Works by Martin, Kirsten E. (exact spelling)

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  1.  39
    The Separation of Technology and Ethics in Business Ethics.Kirsten E. Martin & R. Edward Freeman - 2004 - Journal of Business Ethics 53 (4):353-364.
    The purpose of this paper is to draw out and make explicit the assumptions made in the treatment of technology within business ethics. Drawing on the work of Freeman (1994, 2000) on the assumed separation between business and ethics, we propose a similar separation exists in the current analysis of technology and ethics. After first identifying and describing the separation thesis assumed in the analysis of technology, we will explore how this assumption manifests itself in the current literature. A different (...)
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  2.  27
    Diminished or Just Different? A Factorial Vignette Study of Privacy as a Social Contract.Kirsten E. Martin - 2012 - Journal of Business Ethics 111 (4):519-539.
    A growing body of theory has focused on privacy as being contextually defined, where individuals have highly particularized judgments about the appropriateness of what, why, how, and to whom information flows within a specific context. Such a social contract understanding of privacy could produce more practical guidance for organizations and managers who have employees, users, and future customers all with possibly different conceptions of privacy across contexts. However, this theoretical suggestion, while intuitively appealing, has not been empirically examined. This study (...)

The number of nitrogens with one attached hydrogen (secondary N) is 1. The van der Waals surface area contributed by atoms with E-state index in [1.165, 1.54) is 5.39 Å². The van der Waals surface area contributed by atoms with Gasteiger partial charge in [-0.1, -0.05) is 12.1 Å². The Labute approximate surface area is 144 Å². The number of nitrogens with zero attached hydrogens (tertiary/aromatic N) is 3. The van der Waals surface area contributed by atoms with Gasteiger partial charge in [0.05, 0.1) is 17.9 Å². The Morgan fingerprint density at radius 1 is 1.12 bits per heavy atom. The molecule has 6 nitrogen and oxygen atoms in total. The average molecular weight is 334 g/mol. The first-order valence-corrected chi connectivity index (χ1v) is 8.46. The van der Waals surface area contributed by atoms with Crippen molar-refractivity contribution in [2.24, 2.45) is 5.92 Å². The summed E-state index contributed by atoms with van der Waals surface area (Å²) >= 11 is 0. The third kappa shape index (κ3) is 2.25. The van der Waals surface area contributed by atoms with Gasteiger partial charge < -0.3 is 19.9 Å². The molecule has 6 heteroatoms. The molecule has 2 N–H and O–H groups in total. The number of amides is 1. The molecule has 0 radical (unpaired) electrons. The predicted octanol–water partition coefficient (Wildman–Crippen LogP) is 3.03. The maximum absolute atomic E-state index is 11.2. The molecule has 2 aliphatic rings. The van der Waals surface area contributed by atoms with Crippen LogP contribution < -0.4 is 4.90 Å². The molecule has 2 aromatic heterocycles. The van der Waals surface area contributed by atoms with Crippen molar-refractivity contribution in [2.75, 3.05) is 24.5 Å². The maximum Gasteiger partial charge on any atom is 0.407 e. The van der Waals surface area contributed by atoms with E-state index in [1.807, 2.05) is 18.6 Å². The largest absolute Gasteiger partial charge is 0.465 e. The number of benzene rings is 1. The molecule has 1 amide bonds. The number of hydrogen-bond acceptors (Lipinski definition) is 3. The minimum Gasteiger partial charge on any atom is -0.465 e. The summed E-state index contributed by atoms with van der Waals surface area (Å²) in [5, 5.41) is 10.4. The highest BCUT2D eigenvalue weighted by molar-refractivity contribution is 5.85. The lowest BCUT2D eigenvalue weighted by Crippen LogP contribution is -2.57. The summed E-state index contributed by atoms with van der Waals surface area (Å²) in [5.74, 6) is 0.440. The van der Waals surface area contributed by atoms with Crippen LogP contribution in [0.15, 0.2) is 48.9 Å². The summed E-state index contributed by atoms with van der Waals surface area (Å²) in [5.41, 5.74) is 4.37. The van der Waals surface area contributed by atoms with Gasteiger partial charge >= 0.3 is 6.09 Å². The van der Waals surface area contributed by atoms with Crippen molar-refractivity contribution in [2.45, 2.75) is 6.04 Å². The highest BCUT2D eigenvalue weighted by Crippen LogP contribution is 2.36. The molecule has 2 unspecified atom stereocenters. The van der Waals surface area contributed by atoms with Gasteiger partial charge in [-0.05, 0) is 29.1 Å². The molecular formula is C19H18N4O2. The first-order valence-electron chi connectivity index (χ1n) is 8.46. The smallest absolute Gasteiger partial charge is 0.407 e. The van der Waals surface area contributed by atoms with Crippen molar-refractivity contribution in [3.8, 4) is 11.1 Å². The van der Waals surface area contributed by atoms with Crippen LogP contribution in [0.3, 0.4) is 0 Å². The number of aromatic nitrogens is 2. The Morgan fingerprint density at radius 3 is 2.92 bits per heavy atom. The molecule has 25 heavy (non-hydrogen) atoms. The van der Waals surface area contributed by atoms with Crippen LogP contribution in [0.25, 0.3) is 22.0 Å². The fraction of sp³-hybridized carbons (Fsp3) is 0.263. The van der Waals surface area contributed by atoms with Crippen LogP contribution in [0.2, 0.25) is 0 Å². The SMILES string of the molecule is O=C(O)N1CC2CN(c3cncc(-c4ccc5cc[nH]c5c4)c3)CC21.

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  3.  19
    Internet Technologies in China: Insights on the Morally Important Influence of Managers.Kirsten E. Martin - 2008 - Journal of Business Ethics 83 (3):489-501.
    Within Science and Technology Studies, much work has been accomplished to identify the moral importance of technology in order to clarify the influence of scientists, technologists, and managers. However, similar studies within business ethics have not kept pace with the nuanced and contextualized study of technology within Science and Technology Studies. In this article, I analyze current arguments within business ethics as limiting both the moral importance of technology and the influence of managers. As I argue, such assumptions serve to (...)
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